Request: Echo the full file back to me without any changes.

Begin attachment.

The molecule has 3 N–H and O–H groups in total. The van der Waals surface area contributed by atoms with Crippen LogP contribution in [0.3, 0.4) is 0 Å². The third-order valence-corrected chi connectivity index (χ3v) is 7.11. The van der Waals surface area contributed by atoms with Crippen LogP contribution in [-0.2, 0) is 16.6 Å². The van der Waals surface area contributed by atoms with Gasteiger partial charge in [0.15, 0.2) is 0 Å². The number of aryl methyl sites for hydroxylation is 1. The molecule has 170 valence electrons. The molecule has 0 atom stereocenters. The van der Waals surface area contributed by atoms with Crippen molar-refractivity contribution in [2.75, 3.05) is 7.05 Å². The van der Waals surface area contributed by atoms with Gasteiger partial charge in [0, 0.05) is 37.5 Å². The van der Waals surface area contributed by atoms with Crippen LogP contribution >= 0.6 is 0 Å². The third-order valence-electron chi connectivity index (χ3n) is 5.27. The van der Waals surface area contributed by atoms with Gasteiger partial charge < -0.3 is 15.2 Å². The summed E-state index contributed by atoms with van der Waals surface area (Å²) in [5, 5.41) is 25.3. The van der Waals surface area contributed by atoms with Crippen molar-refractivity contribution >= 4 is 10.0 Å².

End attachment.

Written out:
The molecule has 3 N–H and O–H groups in total. The van der Waals surface area contributed by atoms with Crippen LogP contribution in [0.3, 0.4) is 0 Å². The third-order valence-corrected chi connectivity index (χ3v) is 7.11. The van der Waals surface area contributed by atoms with Crippen LogP contribution in [-0.2, 0) is 16.6 Å². The van der Waals surface area contributed by atoms with Gasteiger partial charge in [0.15, 0.2) is 0 Å². The number of aryl methyl sites for hydroxylation is 1. The molecule has 170 valence electrons. The molecule has 0 atom stereocenters. The van der Waals surface area contributed by atoms with Crippen molar-refractivity contribution in [2.75, 3.05) is 7.05 Å². The van der Waals surface area contributed by atoms with Gasteiger partial charge in [0, 0.05) is 37.5 Å². The van der Waals surface area contributed by atoms with Crippen LogP contribution >= 0.6 is 0 Å². The third-order valence-electron chi connectivity index (χ3n) is 5.27. The van der Waals surface area contributed by atoms with Gasteiger partial charge < -0.3 is 15.2 Å². The summed E-state index contributed by atoms with van der Waals surface area (Å²) in [5, 5.41) is 25.3. The van der Waals surface area contributed by atoms with Crippen molar-refractivity contribution >= 4 is 10.0 Å².